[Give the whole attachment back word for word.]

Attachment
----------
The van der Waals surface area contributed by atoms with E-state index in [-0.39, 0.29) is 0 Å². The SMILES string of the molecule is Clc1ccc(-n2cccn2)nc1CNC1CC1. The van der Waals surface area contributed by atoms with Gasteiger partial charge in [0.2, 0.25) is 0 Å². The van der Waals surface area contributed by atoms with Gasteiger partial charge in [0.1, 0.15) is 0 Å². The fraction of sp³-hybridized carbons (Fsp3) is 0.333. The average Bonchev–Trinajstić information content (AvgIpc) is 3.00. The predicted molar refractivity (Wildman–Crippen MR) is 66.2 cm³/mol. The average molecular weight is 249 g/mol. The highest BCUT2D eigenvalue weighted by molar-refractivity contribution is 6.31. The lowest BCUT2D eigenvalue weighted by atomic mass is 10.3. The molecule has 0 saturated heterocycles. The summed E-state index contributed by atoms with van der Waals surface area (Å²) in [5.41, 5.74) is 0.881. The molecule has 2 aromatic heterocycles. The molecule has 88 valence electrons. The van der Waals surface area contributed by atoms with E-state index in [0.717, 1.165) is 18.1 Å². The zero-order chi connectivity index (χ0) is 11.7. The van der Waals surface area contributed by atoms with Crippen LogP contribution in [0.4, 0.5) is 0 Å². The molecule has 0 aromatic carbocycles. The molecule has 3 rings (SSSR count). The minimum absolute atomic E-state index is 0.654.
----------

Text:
The van der Waals surface area contributed by atoms with E-state index in [-0.39, 0.29) is 0 Å². The SMILES string of the molecule is Clc1ccc(-n2cccn2)nc1CNC1CC1. The van der Waals surface area contributed by atoms with Gasteiger partial charge in [0.2, 0.25) is 0 Å². The van der Waals surface area contributed by atoms with Gasteiger partial charge in [0.1, 0.15) is 0 Å². The fraction of sp³-hybridized carbons (Fsp3) is 0.333. The average Bonchev–Trinajstić information content (AvgIpc) is 3.00. The predicted molar refractivity (Wildman–Crippen MR) is 66.2 cm³/mol. The average molecular weight is 249 g/mol. The highest BCUT2D eigenvalue weighted by molar-refractivity contribution is 6.31. The lowest BCUT2D eigenvalue weighted by atomic mass is 10.3. The molecule has 0 saturated heterocycles. The summed E-state index contributed by atoms with van der Waals surface area (Å²) in [5.41, 5.74) is 0.881. The molecule has 2 aromatic heterocycles. The molecule has 88 valence electrons. The van der Waals surface area contributed by atoms with E-state index in [0.717, 1.165) is 18.1 Å². The zero-order chi connectivity index (χ0) is 11.7. The van der Waals surface area contributed by atoms with Crippen LogP contribution in [0.4, 0.5) is 0 Å². The molecule has 0 aromatic carbocycles. The molecule has 3 rings (SSSR count). The minimum absolute atomic E-state index is 0.654.